The Hycomp Answer
When dealing with culinary water systems it is very important to keep the water clean from contamination. Hycomp Inc. manufactures an oil-free air compressor that has proved very successful in providing the clean air cushion needed to buffer hydropneumatic tanks and protect water systems, without introducing contaminates.
Hycomp oil-free air compressors manufactured for hydropneumatic tank protection are built to provide true continuous operation. This means they are built to run 24 hours a day and 7 days a week, which is a standard requirement of compressors being used to protect water systems. The standard capabilities for Hycomp Oil-Free Compressors used for this application are 150 – 575 psig and 5 – 40 scfm.
Hycomp Inc. manufactures compressors that are tailored to their specific use, and as such, they can be configured to any application’s exact needs and conditions. An intuitive and easy to use digital control panel provides precise controller settings and monitoring. Precise settings are always found on screen, such as: oil, inlet and discharge pressures and discharge temperature. Preventative maintenance monitors and trouble alarms ensure system reliability and protect against unexpected downtime using event history screens and troubleshooting guides.
Many Hycomp hydropneumatic tank compressors are in use today. The need for this type of system protection is much more prevalent in the Western United States as there is more variation in the geographic topography. Conversely, surge drums resembling water towers are more widely utilized in the Eastern United States where the landscape is much flatter.
Whether the conditions are at nearly 6,000 ft above sea level in the mountains of Utah and Colorado or the rugged desert climates of Nevada, California and Arizona, Hycomp compressors provide the compressed air cushion required to protect the water system. Hycomp engineers design each compressor to thrive in their environment and run continuously under whatever conditions are required of them. The following case studies illustrate the quality and adaptability of Hycomp engineering.
A water conservancy company was installing a pump station in Lost Canyon, Utah and needed to protect the station against water hammer damage. It was paramount to have an oil-free air compressor that would not contaminate the culinary water supply. They also needed to create 520 psig continuously, at 5862 ft. above sea level (ASL), to provide the required cushioning.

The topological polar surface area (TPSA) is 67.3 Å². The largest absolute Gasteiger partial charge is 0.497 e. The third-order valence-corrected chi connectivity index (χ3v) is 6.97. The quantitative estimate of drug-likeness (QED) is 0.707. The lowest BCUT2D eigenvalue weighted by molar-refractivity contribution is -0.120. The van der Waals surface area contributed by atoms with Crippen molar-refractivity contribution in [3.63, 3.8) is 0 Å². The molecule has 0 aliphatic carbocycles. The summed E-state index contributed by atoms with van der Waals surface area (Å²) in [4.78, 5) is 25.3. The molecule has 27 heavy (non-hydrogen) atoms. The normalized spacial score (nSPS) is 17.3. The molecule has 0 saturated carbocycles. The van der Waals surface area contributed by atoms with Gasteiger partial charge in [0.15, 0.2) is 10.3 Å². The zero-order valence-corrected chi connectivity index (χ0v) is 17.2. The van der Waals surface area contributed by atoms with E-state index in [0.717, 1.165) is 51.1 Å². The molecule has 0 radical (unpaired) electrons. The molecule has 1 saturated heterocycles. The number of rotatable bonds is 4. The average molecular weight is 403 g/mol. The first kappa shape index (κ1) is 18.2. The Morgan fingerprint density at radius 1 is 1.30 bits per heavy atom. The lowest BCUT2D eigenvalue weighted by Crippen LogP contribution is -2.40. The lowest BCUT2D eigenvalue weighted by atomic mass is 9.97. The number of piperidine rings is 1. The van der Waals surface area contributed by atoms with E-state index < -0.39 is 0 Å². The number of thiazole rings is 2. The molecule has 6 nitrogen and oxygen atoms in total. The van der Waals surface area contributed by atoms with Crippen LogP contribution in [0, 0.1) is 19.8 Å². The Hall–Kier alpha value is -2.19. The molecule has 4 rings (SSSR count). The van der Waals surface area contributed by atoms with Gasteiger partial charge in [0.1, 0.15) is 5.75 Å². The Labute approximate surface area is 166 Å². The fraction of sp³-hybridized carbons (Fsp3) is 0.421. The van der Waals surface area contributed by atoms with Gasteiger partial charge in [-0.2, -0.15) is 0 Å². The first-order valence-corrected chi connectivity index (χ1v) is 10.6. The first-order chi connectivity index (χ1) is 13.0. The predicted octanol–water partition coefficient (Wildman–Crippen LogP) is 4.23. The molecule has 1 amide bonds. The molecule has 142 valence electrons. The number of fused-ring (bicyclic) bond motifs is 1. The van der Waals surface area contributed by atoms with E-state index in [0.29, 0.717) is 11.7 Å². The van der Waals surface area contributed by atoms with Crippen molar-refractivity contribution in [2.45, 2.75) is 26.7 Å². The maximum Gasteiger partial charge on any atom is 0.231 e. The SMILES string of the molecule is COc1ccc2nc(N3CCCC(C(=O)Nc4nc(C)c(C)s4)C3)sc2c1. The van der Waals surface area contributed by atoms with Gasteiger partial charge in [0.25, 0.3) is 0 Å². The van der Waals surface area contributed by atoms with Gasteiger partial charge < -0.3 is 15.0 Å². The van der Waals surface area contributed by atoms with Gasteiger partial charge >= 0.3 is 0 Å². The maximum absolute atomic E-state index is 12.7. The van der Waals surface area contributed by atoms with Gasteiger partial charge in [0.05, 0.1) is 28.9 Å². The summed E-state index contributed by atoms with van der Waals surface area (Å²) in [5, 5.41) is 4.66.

Hycomp’s 3AN44V air compressor system was chosen to meet their process needs. A custom support frame system to mount the compressor on top of a 120 gallon storage tank was also designed to reduce the installation footprint of the equipment. A pair of identical compressor systems was installed to provide guaranteed redundancy of equipment.
Once installed, the customer reported that the Hycomp air compressors ran smoother, quieter and cooler than they had anticipated. More importantly, the water system is protected from water hammer and surge damage with no additional contamination exposure.
The City of North Las Vegas required a new culinary drinking water system. Hydropneumatic tanks were recommended to dampen and absorb water hammer shocks. The compressors needed to be oil free, air cooled and rated for true continuous duty at 250 psig.
Because of the high discharge pressures and requirement for continuous duty, two Hycomp 3-stage oil free air compressors were specified and installed. An air cooled after cooler and separator were also installed to ensure cool air temperatures for the surge tanks. Continuous operation at 250 psig was no problem for the two Hycomp air cooled units, and these oil free air compressors meet the strict regulations for drinking water.